Faith, family and culture is at the centre of a boxing ring in a new Tongan theatre show.
Tongan playwright, Albert Mateni, released his debut piece this month crafted over five years in hope to make Tongan theatre a permanent feature in New Zealand.
Hearts of Men follows the life of Tongan boxer Tevita Lolohea and the challenges he faces to fufill his dream of winning gold for his country at the Olympics.
The story emphasises the theme of self-belief and Mr Mateni wants the audience to carry that theme with them outside of the theatre space.
He said he wanted to inspire aspiring Tongan writers and performers with the story, as there is a lack of Tongan theatre production in the country.
"When I finished drama school, I remember my drama teachers saying how hard it is for Pacific Islanders to get work in this industry, so they just said to create your own work.
"It was because of that advice that I wanted to give writing a go and actually tell stories that I would like to see on stage.
"I would write during my lunch breaks at work, jotting down numerous scenes and I wanted these scenes to build into a story that the audience could walk away from it having learnt something new that he/she could then apply it to their everyday life," he said.
For a year leading up to the opening night of Hearts of Men, Mr Mateni took up the sport of boxing to prepare for the lead role.
"I really like method acting and so I started training as a boxer to really get into the mindset of my character. I did hours and hours of sparring.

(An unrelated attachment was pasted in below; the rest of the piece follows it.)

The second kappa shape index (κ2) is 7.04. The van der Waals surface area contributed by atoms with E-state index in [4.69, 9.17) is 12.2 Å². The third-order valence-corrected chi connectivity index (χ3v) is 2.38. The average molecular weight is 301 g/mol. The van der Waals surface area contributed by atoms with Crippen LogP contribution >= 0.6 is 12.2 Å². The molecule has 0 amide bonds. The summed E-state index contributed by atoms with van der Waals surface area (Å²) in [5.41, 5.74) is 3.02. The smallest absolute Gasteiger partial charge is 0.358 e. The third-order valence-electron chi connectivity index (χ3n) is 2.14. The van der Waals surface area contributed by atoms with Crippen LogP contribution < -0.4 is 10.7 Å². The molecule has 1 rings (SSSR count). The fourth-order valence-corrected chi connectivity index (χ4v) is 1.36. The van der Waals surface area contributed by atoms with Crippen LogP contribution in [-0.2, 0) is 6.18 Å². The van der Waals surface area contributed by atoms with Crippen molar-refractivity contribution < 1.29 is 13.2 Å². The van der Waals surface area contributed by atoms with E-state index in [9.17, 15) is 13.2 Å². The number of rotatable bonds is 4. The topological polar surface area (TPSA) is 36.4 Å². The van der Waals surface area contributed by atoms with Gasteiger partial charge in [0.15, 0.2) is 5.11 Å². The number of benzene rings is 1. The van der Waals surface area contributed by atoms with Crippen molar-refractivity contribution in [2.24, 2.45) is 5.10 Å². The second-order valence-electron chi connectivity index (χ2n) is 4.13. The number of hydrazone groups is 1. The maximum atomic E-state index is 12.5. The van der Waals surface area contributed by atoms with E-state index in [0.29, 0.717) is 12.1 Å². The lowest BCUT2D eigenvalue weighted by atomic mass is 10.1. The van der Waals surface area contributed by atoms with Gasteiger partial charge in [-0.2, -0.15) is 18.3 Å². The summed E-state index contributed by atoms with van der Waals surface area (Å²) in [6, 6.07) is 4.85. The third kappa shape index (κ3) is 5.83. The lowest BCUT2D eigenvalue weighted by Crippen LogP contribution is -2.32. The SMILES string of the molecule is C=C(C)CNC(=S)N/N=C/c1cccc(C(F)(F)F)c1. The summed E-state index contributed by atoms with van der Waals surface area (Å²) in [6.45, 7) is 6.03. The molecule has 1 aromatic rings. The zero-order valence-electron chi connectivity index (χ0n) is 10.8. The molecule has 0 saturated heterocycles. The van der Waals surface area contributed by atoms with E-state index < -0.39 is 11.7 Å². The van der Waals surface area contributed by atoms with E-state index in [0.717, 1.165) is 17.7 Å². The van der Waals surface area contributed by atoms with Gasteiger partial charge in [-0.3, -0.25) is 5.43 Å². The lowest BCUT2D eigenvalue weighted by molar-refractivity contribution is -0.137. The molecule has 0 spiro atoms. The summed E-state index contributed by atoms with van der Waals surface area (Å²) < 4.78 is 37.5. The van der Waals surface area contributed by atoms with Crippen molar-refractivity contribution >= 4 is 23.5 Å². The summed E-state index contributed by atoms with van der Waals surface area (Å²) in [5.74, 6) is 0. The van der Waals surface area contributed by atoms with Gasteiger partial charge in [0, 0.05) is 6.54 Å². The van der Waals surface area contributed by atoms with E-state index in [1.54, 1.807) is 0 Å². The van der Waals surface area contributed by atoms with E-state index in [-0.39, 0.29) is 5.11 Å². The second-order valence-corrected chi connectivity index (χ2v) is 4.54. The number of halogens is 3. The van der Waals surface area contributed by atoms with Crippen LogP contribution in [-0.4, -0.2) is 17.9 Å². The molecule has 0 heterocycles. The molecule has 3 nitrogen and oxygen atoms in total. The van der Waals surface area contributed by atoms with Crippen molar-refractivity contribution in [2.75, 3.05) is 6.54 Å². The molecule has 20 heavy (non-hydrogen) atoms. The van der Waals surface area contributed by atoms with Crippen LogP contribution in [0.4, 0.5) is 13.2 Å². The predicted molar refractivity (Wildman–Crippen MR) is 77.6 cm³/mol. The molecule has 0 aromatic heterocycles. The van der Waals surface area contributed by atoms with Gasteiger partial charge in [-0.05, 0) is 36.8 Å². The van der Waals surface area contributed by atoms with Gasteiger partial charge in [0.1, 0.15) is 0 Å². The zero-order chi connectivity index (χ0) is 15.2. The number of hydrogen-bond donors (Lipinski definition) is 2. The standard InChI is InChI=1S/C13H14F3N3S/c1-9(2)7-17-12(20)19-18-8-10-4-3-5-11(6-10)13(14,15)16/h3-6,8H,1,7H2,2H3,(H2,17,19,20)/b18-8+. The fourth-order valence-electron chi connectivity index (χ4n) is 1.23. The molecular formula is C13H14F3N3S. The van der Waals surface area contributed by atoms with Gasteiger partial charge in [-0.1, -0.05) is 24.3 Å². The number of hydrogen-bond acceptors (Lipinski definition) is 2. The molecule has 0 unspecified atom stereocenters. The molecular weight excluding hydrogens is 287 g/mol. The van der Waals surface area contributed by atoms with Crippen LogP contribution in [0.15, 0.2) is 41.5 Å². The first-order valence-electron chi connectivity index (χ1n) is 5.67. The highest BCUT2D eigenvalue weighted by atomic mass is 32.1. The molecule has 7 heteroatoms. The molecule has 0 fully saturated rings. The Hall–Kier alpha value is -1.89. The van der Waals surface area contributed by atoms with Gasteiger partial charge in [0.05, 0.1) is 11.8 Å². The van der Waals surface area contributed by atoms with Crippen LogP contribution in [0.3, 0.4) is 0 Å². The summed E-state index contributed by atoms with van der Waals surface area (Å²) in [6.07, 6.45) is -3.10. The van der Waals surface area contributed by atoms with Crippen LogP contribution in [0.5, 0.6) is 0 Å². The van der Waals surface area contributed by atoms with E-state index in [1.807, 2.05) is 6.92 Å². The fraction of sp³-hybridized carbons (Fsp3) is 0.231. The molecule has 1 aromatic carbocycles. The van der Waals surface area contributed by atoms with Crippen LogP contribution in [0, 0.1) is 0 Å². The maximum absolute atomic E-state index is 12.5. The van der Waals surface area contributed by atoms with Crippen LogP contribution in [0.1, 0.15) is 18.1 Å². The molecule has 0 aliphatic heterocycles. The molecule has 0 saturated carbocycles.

"When it came to rehearsals for the show, the director Vela and his wife Anapela ended up cutting down a lot of my boxing techniques.
"The reason behind that is because its theatre that I am starring in, not film, and so the movements had to be more stylised.
"I have learnt so much as a writer and an actor for theatre from the two who have been in the industry for more than 20 years," he said.
Director Vela Manusaute said it was important for him to help out young Pacific writers as he knows very well the struggle of producing work in the theatre.
"I was in his [Albert Mateni] place many years ago and I didn't have any support. I had to learn as I go along.
"Albert was an actor for one of my shows a few years ago, so I consider him as family and there are not many Tongan theatre shows coming out of New Zealand, so I had to share my experience with him.
"This show is special because the cast is young and I feel as director that I am passing down the torch to the future of Pacific theatre," he said.
The cast for Hearts of Men features Aleni Tufuga, Ana Corbett, Malia Ahovelo, Mikey Falesiu and Jason Manumu'a.
Tongan actress Malia Ahovelo plays 'Ofa Lolohea, the mother of the young boxer.
"My character is your typical Pacific island mother. She's a proud Tongan, God-fearing, funny, full of love for her son and very traditional," Malia said.
"It's my first Tongan play. What I love about my character is how relatable she is.
"My character is also bilingual, so I speak fluent Tongan as well as English in the play and admittedly it was challenging as I am New Zealand-born and haven't been to Tonga," she said.
Albert Mateni was announced the 2018 winner for the Tongan Youth Trust for Music and Art Award for his work on Hearts of Men.
"It was such a big achievement for me especially for such a work of mine that is all about motivation, determination and inspiration.
"I want people in the Tongan community who want to be artists to see my work and see that it is possible to tell our stories that our stories can end up on stage and on screen" he said.